Maybe it was easier to write just one song rather than an entire record.
Brett Campbell: Yeah, usually on the records we try to have just one giant piece. But I thought, this is a single, let’s make it a pop song.
Did you feel more free?
Brett Campbell: Sure.
Mark Lierly: I mean, the recording is faster.
Brett Campbell: Definitely. Since there is no other context than it’s own existence, yeah it was pretty freeing since it didn’t have to fit into a larger concept.
Joseph D. Rowland: Yeah, we didn’t have to think about how it would fit in with like five other songs on a record. It was just a stand-alone thing. As long as we felt that it fit in with what we conceive as being Pallbearer. And we all agreed that it made sense. Our influence isn’t what we want to do musically.
Sorrow and Extinction, Foundations of Boredom and Fear and Fury are different in many ways from Dropout and Heartless, in my opinion. What has changed in your way of writing.
Brett Campbell: Nothing that I’m aware of. I mean, things have changed over the years because life circumstances have changed. In the beginning we all lived in the same town, but Joe moved to Brooklyn before Foundations.
Joseph D. Rowland: I moved in 2015, so Foundationshad just been out.
Brett Campbell: So, that was different but that’s not new anymore. And it didn’t really prove to be a difficulty really.
Do you feel changed as a band from the beginning?
Devin Holt: We’ve gotten better, just on a performance level. When we began this band none of thought that we were going to be a professional band at all. Whatever happened we just rolled with the punches, but we had no idea. Now that we’ve toured so much and we’ve realized that this could be like what we do for a while, we’ve gotten better. We’ve honed in and all of us have gotten better at our instruments. And I think at least that idea is why Heartlessis kind of different than our other stuff because we wanted to challenge ourselves musically, whereas the first record is not musically or technically challenging. It’s vibey.
Joseph D. Rowland: It’s an emotional outlet, really.
Devin Holt: Yeah, and it’s not that Heartlessdoesn’t have that. But we try to get there through a different route. It sounds like Pallbearer but it’s more complex.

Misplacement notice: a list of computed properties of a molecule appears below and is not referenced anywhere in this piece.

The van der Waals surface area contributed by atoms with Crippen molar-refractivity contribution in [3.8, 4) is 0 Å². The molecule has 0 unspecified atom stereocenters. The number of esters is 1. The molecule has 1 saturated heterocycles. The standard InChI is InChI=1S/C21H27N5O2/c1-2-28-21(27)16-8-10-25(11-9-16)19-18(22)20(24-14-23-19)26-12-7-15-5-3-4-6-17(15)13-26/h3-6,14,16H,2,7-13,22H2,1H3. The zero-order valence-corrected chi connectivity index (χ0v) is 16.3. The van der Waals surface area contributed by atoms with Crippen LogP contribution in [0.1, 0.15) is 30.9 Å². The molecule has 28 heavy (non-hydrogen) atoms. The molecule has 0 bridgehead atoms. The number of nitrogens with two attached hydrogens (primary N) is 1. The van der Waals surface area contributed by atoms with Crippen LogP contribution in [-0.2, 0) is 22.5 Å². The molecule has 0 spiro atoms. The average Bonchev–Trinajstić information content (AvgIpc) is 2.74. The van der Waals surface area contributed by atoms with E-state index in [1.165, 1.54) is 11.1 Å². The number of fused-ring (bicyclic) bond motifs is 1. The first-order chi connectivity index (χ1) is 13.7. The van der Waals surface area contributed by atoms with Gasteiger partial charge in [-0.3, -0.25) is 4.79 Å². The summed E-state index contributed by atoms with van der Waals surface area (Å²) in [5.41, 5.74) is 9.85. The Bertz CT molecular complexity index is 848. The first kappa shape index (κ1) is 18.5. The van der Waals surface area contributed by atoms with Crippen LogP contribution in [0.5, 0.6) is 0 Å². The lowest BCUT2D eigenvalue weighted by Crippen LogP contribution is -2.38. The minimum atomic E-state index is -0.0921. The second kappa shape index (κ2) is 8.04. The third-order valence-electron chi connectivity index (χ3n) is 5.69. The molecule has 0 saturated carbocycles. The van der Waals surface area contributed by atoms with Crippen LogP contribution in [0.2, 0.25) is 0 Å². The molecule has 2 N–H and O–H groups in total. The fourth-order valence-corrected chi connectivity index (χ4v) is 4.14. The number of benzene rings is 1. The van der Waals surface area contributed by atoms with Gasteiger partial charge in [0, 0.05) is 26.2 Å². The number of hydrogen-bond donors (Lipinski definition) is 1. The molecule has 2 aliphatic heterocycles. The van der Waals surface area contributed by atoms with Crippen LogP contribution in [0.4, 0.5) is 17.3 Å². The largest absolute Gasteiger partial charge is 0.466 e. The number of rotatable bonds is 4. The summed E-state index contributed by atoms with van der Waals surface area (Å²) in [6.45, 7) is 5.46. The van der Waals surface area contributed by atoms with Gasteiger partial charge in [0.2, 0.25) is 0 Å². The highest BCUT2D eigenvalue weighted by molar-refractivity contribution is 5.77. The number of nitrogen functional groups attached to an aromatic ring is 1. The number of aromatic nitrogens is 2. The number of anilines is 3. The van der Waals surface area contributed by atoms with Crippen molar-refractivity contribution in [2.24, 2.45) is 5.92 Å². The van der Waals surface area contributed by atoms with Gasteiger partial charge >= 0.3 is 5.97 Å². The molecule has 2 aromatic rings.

And how did you end up with Profound Lore Records?
Devin Holt: It was Mike Meacham, the singer from a band called Loss. A funeral doom band from Nashville. Yeah, his band was on the label and then I think you guys were at a..
Joseph D. Rowland: A Pentagram show. And we met some of the guys from the band Loss and somehow it worked out that they had heard our demo, which we had just released like on a message board, essentially. They had heard it and they asked Brett to contribute some guest vocals on a song on a record that was going to be coming out the next year. And we were also in the midst of working on Sorrow and Extinctionat that point, so it just ended up being this natural progression of Chris, the proprietor of Profound Lore, becoming familiar with us and really interested in putting out our debut record then.
Devin Holt: It came at a really great and coincidental time. We had talked to a couple smaller labels that we weren’t very enthusiastic about but we were a new band, and it was like, hey why not.
Have you met Chris?
Brett Campbell: Yeah, many times now. But not at the time.
Joseph D. Rowland: We met him before Sorrow and Extinction came out.I guess we were already agreed on what was going to happen. It was like months before it actually came out.
Brett Campbell: We recorded the first one ourselves with our own money. And we were going to try to find a label to put it out and then that just worked out.
It’s normal for bands. You start with a DIY approach and then you need to find a label…
Brett Campbell: It helps.
Devin Holt: Networking, I guess.
Brett Campbell: We paid incrementally. We recorded once a month basically for a year. And the guy that recorded it gave us a really good deal. It was done really cheaply. If it had been on our own, just completely DIY it would have never have had a physical release.
Joseph D. Rowland: Also there were multiple completely wasted days of recording. We would get to the studio, over a weekend…
Are you working on something new right now?
Brett Campbell: Well we’ve pretty much just been touring.
Devin Holt: Kind of.
Brett Campbell: We’re discussing the plans for stuff. But we haven’t really gotten deep into writing yet. We’re doing this tour, then we’re doing a tour with Tribulation back in North America, and after that we’re getting back into writing mode.
You mix elements of prog metal with doom metal. How important is this kind of musical experimentation to you?